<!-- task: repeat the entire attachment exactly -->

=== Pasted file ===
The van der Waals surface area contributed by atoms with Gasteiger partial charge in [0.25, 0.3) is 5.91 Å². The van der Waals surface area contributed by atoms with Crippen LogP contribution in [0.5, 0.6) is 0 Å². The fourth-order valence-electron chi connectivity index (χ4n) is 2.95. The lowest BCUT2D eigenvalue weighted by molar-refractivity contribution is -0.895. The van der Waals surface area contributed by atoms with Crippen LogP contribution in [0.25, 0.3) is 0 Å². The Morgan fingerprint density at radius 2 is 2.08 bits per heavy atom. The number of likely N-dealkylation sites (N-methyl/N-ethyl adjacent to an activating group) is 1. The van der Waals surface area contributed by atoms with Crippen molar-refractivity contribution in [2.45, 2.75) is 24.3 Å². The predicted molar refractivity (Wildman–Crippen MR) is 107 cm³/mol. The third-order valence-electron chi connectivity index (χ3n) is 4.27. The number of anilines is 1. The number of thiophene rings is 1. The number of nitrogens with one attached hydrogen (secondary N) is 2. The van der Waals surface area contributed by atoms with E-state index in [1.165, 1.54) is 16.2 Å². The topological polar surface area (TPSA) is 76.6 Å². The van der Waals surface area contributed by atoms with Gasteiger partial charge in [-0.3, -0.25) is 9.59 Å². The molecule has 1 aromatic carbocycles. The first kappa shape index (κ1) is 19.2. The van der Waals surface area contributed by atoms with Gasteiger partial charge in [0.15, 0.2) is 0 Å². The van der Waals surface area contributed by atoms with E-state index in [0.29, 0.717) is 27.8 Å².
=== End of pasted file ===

The van der Waals surface area contributed by atoms with Gasteiger partial charge in [0.25, 0.3) is 5.91 Å². The van der Waals surface area contributed by atoms with Crippen LogP contribution in [0.5, 0.6) is 0 Å². The fourth-order valence-electron chi connectivity index (χ4n) is 2.95. The lowest BCUT2D eigenvalue weighted by molar-refractivity contribution is -0.895. The van der Waals surface area contributed by atoms with Crippen LogP contribution in [0.25, 0.3) is 0 Å². The Morgan fingerprint density at radius 2 is 2.08 bits per heavy atom. The number of likely N-dealkylation sites (N-methyl/N-ethyl adjacent to an activating group) is 1. The van der Waals surface area contributed by atoms with Crippen molar-refractivity contribution in [2.45, 2.75) is 24.3 Å². The predicted molar refractivity (Wildman–Crippen MR) is 107 cm³/mol. The third-order valence-electron chi connectivity index (χ3n) is 4.27. The number of anilines is 1. The number of thiophene rings is 1. The number of nitrogens with one attached hydrogen (secondary N) is 2. The van der Waals surface area contributed by atoms with E-state index in [1.165, 1.54) is 16.2 Å². The topological polar surface area (TPSA) is 76.6 Å². The van der Waals surface area contributed by atoms with Gasteiger partial charge in [-0.3, -0.25) is 9.59 Å². The molecule has 1 aromatic carbocycles. The first kappa shape index (κ1) is 19.2. The van der Waals surface area contributed by atoms with Gasteiger partial charge in [0.15, 0.2) is 0 Å². The van der Waals surface area contributed by atoms with E-state index in [0.29, 0.717) is 27.8 Å².